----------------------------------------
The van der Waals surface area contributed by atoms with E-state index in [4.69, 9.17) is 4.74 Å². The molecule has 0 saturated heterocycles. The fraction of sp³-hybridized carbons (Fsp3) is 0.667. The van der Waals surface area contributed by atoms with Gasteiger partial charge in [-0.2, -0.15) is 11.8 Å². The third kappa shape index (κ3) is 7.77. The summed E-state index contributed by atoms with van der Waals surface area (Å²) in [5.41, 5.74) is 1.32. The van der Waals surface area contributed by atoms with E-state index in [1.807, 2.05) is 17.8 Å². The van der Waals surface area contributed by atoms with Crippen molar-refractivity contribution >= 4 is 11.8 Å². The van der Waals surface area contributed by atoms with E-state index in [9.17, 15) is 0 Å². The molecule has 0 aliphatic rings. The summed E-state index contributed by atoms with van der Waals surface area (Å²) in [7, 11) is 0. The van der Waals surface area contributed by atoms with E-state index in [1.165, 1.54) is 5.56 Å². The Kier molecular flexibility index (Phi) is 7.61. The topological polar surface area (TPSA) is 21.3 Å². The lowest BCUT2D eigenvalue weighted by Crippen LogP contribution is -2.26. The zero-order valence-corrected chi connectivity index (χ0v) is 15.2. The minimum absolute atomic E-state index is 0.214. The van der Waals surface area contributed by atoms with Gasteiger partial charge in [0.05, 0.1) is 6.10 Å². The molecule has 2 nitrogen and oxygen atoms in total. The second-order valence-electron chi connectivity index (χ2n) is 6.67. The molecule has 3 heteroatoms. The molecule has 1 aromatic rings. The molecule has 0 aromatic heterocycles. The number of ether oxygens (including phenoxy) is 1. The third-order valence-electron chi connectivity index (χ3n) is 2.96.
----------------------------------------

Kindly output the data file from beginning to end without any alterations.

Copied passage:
The van der Waals surface area contributed by atoms with E-state index in [4.69, 9.17) is 4.74 Å². The molecule has 0 saturated heterocycles. The fraction of sp³-hybridized carbons (Fsp3) is 0.667. The van der Waals surface area contributed by atoms with Gasteiger partial charge in [-0.2, -0.15) is 11.8 Å². The third kappa shape index (κ3) is 7.77. The summed E-state index contributed by atoms with van der Waals surface area (Å²) in [5.41, 5.74) is 1.32. The van der Waals surface area contributed by atoms with E-state index in [1.807, 2.05) is 17.8 Å². The van der Waals surface area contributed by atoms with Crippen molar-refractivity contribution >= 4 is 11.8 Å². The van der Waals surface area contributed by atoms with E-state index in [9.17, 15) is 0 Å². The molecule has 0 aliphatic rings. The summed E-state index contributed by atoms with van der Waals surface area (Å²) in [7, 11) is 0. The van der Waals surface area contributed by atoms with E-state index in [1.165, 1.54) is 5.56 Å². The Kier molecular flexibility index (Phi) is 7.61. The topological polar surface area (TPSA) is 21.3 Å². The lowest BCUT2D eigenvalue weighted by Crippen LogP contribution is -2.26. The zero-order valence-corrected chi connectivity index (χ0v) is 15.2. The minimum absolute atomic E-state index is 0.214. The van der Waals surface area contributed by atoms with Gasteiger partial charge in [0.05, 0.1) is 6.10 Å². The molecule has 2 nitrogen and oxygen atoms in total. The second-order valence-electron chi connectivity index (χ2n) is 6.67. The molecule has 3 heteroatoms. The molecule has 1 aromatic rings. The molecule has 0 aromatic heterocycles. The number of ether oxygens (including phenoxy) is 1. The third-order valence-electron chi connectivity index (χ3n) is 2.96.